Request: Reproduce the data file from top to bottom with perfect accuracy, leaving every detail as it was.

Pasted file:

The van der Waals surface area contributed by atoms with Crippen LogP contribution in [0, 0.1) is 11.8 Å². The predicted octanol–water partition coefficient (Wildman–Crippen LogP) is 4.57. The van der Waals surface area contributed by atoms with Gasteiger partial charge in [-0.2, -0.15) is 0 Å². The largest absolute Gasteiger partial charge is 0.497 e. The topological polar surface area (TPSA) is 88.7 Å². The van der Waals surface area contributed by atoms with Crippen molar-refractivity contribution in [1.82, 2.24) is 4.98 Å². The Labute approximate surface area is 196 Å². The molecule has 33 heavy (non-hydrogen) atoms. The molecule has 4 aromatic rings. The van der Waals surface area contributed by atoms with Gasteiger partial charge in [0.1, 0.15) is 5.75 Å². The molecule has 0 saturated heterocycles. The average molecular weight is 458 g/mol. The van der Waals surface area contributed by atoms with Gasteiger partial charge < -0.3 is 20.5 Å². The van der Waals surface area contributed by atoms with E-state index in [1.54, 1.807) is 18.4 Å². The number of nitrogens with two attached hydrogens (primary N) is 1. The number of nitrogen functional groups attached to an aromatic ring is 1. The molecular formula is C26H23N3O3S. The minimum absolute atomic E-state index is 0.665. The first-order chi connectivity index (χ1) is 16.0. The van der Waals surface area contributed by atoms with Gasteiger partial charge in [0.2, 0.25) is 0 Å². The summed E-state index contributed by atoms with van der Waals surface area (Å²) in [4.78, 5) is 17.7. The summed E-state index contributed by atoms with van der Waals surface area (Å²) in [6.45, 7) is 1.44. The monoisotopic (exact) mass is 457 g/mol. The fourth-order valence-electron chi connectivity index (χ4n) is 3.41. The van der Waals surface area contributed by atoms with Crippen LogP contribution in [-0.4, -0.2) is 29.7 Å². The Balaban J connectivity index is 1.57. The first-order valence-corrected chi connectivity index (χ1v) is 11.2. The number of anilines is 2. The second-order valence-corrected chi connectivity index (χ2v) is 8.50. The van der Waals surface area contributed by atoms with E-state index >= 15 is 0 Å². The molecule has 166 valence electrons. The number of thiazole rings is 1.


The van der Waals surface area contributed by atoms with Crippen LogP contribution in [0, 0.1) is 11.8 Å². The predicted octanol–water partition coefficient (Wildman–Crippen LogP) is 4.57. The van der Waals surface area contributed by atoms with Gasteiger partial charge in [-0.2, -0.15) is 0 Å². The largest absolute Gasteiger partial charge is 0.497 e. The topological polar surface area (TPSA) is 88.7 Å². The van der Waals surface area contributed by atoms with Crippen molar-refractivity contribution in [1.82, 2.24) is 4.98 Å². The Labute approximate surface area is 196 Å². The molecule has 33 heavy (non-hydrogen) atoms. The molecule has 4 aromatic rings. The van der Waals surface area contributed by atoms with Gasteiger partial charge in [0.1, 0.15) is 5.75 Å². The molecule has 0 saturated heterocycles. The average molecular weight is 458 g/mol. The van der Waals surface area contributed by atoms with Gasteiger partial charge < -0.3 is 20.5 Å². The van der Waals surface area contributed by atoms with E-state index in [1.54, 1.807) is 18.4 Å². The number of nitrogens with two attached hydrogens (primary N) is 1. The number of nitrogen functional groups attached to an aromatic ring is 1. The molecular formula is C26H23N3O3S. The minimum absolute atomic E-state index is 0.665. The first-order chi connectivity index (χ1) is 16.0. The van der Waals surface area contributed by atoms with Gasteiger partial charge in [0.2, 0.25) is 0 Å². The summed E-state index contributed by atoms with van der Waals surface area (Å²) in [4.78, 5) is 17.7. The summed E-state index contributed by atoms with van der Waals surface area (Å²) in [6.45, 7) is 1.44. The monoisotopic (exact) mass is 457 g/mol. The fourth-order valence-electron chi connectivity index (χ4n) is 3.41. The van der Waals surface area contributed by atoms with Crippen LogP contribution in [-0.4, -0.2) is 29.7 Å². The Balaban J connectivity index is 1.57. The first-order valence-corrected chi connectivity index (χ1v) is 11.2. The number of anilines is 2. The second-order valence-corrected chi connectivity index (χ2v) is 8.50. The van der Waals surface area contributed by atoms with E-state index >= 15 is 0 Å². The molecule has 166 valence electrons. The number of thiazole rings is 1.